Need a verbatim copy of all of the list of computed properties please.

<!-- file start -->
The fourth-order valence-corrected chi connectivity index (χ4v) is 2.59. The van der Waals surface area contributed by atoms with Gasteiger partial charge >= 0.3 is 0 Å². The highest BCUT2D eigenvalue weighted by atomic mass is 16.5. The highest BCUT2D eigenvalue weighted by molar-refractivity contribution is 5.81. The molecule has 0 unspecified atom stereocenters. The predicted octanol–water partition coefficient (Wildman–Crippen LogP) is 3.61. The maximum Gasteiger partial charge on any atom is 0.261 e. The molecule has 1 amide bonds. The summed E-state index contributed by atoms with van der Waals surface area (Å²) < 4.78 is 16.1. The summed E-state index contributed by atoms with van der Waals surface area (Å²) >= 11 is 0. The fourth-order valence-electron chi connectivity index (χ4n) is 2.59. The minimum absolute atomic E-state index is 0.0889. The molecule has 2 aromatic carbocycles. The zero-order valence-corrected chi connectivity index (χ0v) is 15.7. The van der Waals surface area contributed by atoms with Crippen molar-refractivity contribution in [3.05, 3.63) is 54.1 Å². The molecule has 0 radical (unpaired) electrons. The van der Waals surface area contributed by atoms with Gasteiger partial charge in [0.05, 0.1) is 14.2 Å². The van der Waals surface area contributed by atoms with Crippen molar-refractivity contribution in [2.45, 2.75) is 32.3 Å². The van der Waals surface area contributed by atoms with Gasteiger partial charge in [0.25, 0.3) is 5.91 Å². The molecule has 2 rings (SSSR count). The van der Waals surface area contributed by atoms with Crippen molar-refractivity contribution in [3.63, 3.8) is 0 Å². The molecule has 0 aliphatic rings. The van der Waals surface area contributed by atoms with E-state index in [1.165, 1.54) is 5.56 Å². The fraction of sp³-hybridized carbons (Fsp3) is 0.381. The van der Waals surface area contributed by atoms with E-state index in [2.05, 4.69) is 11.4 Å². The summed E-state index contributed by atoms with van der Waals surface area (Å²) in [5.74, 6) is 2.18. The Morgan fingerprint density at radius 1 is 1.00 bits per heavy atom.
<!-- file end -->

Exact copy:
The fourth-order valence-corrected chi connectivity index (χ4v) is 2.59. The van der Waals surface area contributed by atoms with Gasteiger partial charge >= 0.3 is 0 Å². The highest BCUT2D eigenvalue weighted by atomic mass is 16.5. The highest BCUT2D eigenvalue weighted by molar-refractivity contribution is 5.81. The molecule has 0 unspecified atom stereocenters. The predicted octanol–water partition coefficient (Wildman–Crippen LogP) is 3.61. The maximum Gasteiger partial charge on any atom is 0.261 e. The molecule has 1 amide bonds. The summed E-state index contributed by atoms with van der Waals surface area (Å²) < 4.78 is 16.1. The summed E-state index contributed by atoms with van der Waals surface area (Å²) >= 11 is 0. The fourth-order valence-electron chi connectivity index (χ4n) is 2.59. The minimum absolute atomic E-state index is 0.0889. The molecule has 2 aromatic carbocycles. The zero-order valence-corrected chi connectivity index (χ0v) is 15.7. The van der Waals surface area contributed by atoms with Crippen molar-refractivity contribution in [3.05, 3.63) is 54.1 Å². The molecule has 0 radical (unpaired) electrons. The van der Waals surface area contributed by atoms with Gasteiger partial charge in [0.05, 0.1) is 14.2 Å². The van der Waals surface area contributed by atoms with Crippen molar-refractivity contribution in [2.45, 2.75) is 32.3 Å². The van der Waals surface area contributed by atoms with Gasteiger partial charge in [0.25, 0.3) is 5.91 Å². The molecule has 2 rings (SSSR count). The van der Waals surface area contributed by atoms with Crippen molar-refractivity contribution in [3.63, 3.8) is 0 Å². The molecule has 0 aliphatic rings. The van der Waals surface area contributed by atoms with E-state index in [1.165, 1.54) is 5.56 Å². The fraction of sp³-hybridized carbons (Fsp3) is 0.381. The van der Waals surface area contributed by atoms with E-state index in [2.05, 4.69) is 11.4 Å². The summed E-state index contributed by atoms with van der Waals surface area (Å²) in [5.74, 6) is 2.18. The Morgan fingerprint density at radius 1 is 1.00 bits per heavy atom.